Helping Missourians Vote?
Help America Vote Act. It sounds pretty innocuous, even appealing. But even the most well-intentioned laws can have unintended consequences.
“It started with HAVA,” Kristy Urich, Grundy County’s clerk, said. “We had to have very expensive electronic equipment, and it forced us into having fewer polling places.”
Grundy County underwent precinct consolidation in the wake of the Help America Vote Act (HAVA) of 2002, meaning it reduced the number of polling places available to voters. Why? To save money.
HAVA requires that federal money be given to states: “to replace punch card voting systems or lever voting systems (as the case may be) in qualifying precincts within that State with a voting system (by purchase, lease, or such other arrangement as may be appropriate) […]”
But even though federal funds were available, there was only so much money to go around.
“They allocated X amount of dollars per location,” Urich said. “And they don’t pay for ongoing maintenance. Although they paid for most of the original setup costs, they don’t continue to pay.”
Without enough federal funds, changing over to more high-tech voting systems was cost prohibitive. And, just like that, places to vote disappeared from Grundy County.
“There was a lot of ongoing legislation [leading up to HAVA],” Urich said. But ultimately, “Our lovely hanging chads created that bill.”
What does precinct consolidation mean for voters? Well, it could mean fewer voters bothering to turn out. After Grundy County’s precinct consolidation, turnout in the April municipal election dropped from 23.88 percent in 2007 to 4.84 percent in 2008.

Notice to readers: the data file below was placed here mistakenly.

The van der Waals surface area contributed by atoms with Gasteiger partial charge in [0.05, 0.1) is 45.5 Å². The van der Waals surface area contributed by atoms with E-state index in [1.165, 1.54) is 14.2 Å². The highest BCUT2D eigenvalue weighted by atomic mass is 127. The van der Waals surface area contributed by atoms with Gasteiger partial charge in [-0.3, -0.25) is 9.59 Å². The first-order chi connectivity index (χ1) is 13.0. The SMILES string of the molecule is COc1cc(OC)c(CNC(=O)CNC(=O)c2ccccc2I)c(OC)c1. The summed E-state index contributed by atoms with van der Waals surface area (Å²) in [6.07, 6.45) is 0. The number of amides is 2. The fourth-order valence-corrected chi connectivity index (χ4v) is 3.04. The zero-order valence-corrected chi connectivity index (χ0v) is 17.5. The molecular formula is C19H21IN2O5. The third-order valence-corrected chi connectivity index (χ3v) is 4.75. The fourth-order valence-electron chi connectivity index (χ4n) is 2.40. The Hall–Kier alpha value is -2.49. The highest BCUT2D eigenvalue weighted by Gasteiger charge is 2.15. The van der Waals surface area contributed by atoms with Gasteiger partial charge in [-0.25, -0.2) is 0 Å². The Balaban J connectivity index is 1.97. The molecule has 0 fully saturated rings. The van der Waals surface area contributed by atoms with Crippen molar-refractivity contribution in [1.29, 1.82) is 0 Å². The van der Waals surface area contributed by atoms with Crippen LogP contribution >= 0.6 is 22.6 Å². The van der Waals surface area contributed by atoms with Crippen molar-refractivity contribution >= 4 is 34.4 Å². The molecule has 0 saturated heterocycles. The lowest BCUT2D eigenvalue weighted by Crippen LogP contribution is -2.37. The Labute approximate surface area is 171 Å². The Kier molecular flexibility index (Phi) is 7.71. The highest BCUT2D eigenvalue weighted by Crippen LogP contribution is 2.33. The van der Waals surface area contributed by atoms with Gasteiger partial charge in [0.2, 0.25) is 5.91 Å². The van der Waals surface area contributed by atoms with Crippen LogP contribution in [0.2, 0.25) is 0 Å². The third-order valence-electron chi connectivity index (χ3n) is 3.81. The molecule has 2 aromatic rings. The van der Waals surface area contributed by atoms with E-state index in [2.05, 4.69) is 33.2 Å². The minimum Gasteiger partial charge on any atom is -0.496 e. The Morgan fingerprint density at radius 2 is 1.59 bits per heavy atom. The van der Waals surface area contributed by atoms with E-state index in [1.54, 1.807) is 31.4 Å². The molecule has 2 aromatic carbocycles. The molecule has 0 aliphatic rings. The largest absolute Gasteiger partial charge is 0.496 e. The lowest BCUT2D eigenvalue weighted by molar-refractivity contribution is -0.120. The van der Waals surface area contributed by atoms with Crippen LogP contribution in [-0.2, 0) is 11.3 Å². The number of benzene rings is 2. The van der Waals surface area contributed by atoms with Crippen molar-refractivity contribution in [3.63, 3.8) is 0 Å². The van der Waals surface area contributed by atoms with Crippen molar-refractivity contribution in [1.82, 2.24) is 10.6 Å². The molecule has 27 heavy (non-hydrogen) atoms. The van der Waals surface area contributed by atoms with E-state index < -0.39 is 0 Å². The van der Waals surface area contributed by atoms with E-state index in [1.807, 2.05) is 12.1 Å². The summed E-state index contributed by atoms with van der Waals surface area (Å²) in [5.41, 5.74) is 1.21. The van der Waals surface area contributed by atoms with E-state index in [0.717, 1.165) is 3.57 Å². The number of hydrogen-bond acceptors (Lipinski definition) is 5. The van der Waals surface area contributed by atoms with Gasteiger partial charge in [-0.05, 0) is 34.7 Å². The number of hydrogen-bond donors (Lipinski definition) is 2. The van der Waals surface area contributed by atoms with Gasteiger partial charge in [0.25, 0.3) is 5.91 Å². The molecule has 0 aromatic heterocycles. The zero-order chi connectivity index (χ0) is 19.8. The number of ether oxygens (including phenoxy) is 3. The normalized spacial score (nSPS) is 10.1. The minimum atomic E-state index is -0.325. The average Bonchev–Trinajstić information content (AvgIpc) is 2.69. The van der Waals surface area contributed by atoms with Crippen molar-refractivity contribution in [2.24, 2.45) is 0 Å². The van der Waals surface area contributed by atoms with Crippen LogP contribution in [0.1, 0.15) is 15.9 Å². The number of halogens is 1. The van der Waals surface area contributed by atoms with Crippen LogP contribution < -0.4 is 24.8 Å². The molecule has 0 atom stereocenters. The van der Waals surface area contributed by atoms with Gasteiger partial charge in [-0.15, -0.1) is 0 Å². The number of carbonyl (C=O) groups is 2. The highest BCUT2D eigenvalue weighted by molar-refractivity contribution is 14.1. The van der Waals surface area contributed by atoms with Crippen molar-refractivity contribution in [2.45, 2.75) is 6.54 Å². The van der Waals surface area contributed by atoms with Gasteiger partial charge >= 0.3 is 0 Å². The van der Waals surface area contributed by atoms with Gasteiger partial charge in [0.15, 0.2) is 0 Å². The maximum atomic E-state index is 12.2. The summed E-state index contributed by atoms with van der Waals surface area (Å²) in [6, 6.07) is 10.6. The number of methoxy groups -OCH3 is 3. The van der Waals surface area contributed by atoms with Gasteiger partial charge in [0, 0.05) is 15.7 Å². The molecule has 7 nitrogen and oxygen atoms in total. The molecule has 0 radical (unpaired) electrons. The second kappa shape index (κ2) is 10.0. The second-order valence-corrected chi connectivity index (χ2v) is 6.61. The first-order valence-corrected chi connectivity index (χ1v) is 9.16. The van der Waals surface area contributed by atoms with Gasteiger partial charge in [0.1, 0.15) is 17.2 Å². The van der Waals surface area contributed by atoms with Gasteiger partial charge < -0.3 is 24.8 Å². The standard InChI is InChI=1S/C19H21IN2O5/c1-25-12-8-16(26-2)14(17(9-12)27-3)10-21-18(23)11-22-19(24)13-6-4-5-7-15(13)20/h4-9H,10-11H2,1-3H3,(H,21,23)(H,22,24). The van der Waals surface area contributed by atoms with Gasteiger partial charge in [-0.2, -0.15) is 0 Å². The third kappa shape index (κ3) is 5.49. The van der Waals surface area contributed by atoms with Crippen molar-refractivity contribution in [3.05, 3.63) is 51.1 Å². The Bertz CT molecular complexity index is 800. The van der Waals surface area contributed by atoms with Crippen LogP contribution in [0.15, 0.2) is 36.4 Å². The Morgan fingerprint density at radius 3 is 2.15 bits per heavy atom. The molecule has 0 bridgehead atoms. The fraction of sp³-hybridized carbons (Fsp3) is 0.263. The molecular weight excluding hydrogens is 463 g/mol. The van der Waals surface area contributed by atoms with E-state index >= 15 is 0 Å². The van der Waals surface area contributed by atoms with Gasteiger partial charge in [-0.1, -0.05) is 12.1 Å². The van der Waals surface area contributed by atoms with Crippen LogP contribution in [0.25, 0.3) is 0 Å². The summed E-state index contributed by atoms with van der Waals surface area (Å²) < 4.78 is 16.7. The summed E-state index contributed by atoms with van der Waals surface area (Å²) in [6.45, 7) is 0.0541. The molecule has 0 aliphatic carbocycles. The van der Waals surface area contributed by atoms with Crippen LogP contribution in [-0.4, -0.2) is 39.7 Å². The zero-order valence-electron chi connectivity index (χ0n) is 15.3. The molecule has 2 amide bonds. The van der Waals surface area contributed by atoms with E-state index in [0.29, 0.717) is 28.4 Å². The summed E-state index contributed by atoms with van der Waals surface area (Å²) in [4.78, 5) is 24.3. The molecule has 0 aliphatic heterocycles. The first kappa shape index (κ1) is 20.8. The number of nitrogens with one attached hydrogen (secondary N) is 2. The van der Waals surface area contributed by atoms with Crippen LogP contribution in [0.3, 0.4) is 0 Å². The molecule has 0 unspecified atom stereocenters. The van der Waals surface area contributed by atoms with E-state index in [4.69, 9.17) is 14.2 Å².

Urich attributes the drop in turnout to non-elections. She said that school districts and other political subdivisions no longer have to hold elections each year, and fewer races mean fewer issues to attract voters to the polls.
“If [districts] have the exact same number of people file as positions open, then they consider the position filled, and they don’t have an election,” Urich said. “With many of the schools doing the nonelections … it just leaves very little on the ballot.”
Crawford County, too, underwent precinct consolidation. Dedee Hamilton, voter registration clerk for the county, told me it had to do with making polling places accessible to disabled persons.
“The reason [the county clerk and staff] consolidated from 18 polling places to seven is because we had a lot of small polling places,” Hamilton said. “They determined it would be better to bring all those polling places into one area.”
So, to make polling places accessible to disabled persons, as required by HAVA, Crawford County simply got rid of smaller polling places that weren’t up to standard. While HAVA does provide for federal funds to equip polling places for the disabled, the amount of funding again wasn’t enough. Hamilton also mentioned new equipment requirements when specifying why consolidation occurred.
After consolidation, turnout in the April municipal election for Crawford County dropped from 15.28 percent in 2006 to 8.41 percent in 2007. It rose to 14.23 percent in 2008, but the initial drop is interesting.
Could it be that when the polling place to which a voter usually goes disappears, he doesn’t make the effort to travel to a new polling place? Maybe it’s farther away, or just unfamiliar. A year or two later, he falls into a new habit — and turnout starts rising again.
Although I didn’t speak directly with anyone from Jasper County, turnout dips about 5 percentage points after consolidation there. It drops about 15 percentage points in Phelps County.
This is clearly still anecdotal, but I hope to explore it further. It may be that HAVA is not having the desired effect. The new equipment may make it easier for voters who show up, but ultimately, more may be staying home because of reductions in polling places.
If you have any thoughts about precinct consolidation and how it affects voter turnout, please feel free to leave a comment below, or email me.